He was one of Napoleon’s favourite generals. Now the mortal remains of Charles-Étienne Gudin have been returned to France, two years after they were discovered in Russia.
Gudin’s one-legged skeleton was found in the summer of 2019 in a park under the foundations of a dancefloor in Smolensk. His identity was later confirmed by DNA testing, as this magazine reported at the time (MHM September 2019).
An aristocrat by birth, Gudin was a veteran of both the French Revolutionary and Napoleonic Wars. He attended the same military school as Napoleon and the two became close, with the general following his commander into the doomed French invasion of Russia in 1812.
It was during the Battle of Valutino, an attack on the city of Smolensk, 250 miles west of Moscow, that Gudin was fatally injured by a cannonball. His leg was amputated, and he died of gangrene three days later.
While his body was buried nearby, Gudin’s heart was returned to Paris. There, his name was given to a street and inscribed on the Arc de Triomphe. He was also honoured with a bust of his likeness, installed at the Palace of Versailles.
In July this year, Gudin’s coffin was officially received by the French veterans’ affairs minister, with a guard of honour wearing Napoleonic uniform.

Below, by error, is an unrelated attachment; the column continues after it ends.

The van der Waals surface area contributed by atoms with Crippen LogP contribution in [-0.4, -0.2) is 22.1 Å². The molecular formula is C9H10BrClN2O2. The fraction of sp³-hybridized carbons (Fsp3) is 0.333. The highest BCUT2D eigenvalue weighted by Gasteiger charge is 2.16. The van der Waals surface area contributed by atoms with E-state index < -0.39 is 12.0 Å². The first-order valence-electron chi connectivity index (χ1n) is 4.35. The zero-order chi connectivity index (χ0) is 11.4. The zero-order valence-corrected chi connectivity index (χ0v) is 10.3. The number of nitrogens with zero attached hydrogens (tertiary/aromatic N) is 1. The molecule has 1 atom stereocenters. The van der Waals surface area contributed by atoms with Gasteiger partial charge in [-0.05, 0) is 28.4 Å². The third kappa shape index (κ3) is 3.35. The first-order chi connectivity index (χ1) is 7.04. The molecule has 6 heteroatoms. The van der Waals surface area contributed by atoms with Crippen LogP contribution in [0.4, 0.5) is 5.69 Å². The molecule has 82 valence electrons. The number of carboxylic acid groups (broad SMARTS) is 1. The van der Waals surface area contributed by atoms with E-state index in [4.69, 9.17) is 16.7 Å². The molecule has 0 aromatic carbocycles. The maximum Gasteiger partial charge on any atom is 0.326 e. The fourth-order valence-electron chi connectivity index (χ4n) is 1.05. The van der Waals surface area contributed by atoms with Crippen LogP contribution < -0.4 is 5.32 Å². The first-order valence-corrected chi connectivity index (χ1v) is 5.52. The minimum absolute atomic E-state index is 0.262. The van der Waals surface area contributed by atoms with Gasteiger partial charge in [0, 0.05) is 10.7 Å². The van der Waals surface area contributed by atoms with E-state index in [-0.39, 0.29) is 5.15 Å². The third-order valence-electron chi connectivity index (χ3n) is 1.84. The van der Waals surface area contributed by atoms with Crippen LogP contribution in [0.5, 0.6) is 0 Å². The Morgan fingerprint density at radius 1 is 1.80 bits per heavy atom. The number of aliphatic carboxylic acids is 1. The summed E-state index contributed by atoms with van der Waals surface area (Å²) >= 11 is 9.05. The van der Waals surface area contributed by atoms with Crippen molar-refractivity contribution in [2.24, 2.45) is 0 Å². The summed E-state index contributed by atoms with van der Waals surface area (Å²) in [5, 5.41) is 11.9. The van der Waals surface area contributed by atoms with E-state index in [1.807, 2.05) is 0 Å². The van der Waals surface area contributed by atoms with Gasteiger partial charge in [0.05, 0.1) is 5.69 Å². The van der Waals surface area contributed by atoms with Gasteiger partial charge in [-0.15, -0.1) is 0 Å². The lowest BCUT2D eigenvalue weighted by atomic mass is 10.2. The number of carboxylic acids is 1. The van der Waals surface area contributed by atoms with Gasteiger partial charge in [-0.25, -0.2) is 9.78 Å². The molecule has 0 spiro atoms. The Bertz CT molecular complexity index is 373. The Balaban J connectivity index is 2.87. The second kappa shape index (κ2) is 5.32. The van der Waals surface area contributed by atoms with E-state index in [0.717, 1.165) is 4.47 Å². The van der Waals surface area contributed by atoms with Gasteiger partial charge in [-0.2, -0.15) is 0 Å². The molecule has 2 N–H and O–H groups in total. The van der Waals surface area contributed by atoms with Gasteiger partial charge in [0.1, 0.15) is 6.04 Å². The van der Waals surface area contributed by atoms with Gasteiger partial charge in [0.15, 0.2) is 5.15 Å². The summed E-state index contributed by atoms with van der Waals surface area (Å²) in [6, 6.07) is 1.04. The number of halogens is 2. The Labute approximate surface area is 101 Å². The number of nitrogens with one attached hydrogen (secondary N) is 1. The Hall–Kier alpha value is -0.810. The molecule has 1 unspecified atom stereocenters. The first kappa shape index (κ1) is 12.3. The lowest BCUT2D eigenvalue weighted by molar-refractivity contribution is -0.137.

The ceremony marked the end of a process that began in May 2019 with the search for Gudin’s remains. It was led by French historian and archaeologist Pierre Malinowski with support from the Kremlin.
The search focused on witness accounts, including that of Louis-Nicolas Davout, another French general of the era, who organised Gudin’s funeral and burial.
‘It is a historic moment – not only for me, but for I think our two countries,’ said Malinowski at the time of Gudin’s discovery.
‘Napoleon was one of the last people to see him alive, which is very important, and he’s the first general from the Napoleonic period we have found.’
Earlier this year, the bodies of 120 French and Russian soldiers, three women, and three teenage boys – all of whom died during the French withdrawal from Moscow – were buried in a ceremony in Western Russia.
The three women are thought to have provided food and first aid to the troops, while the boys served as drummers.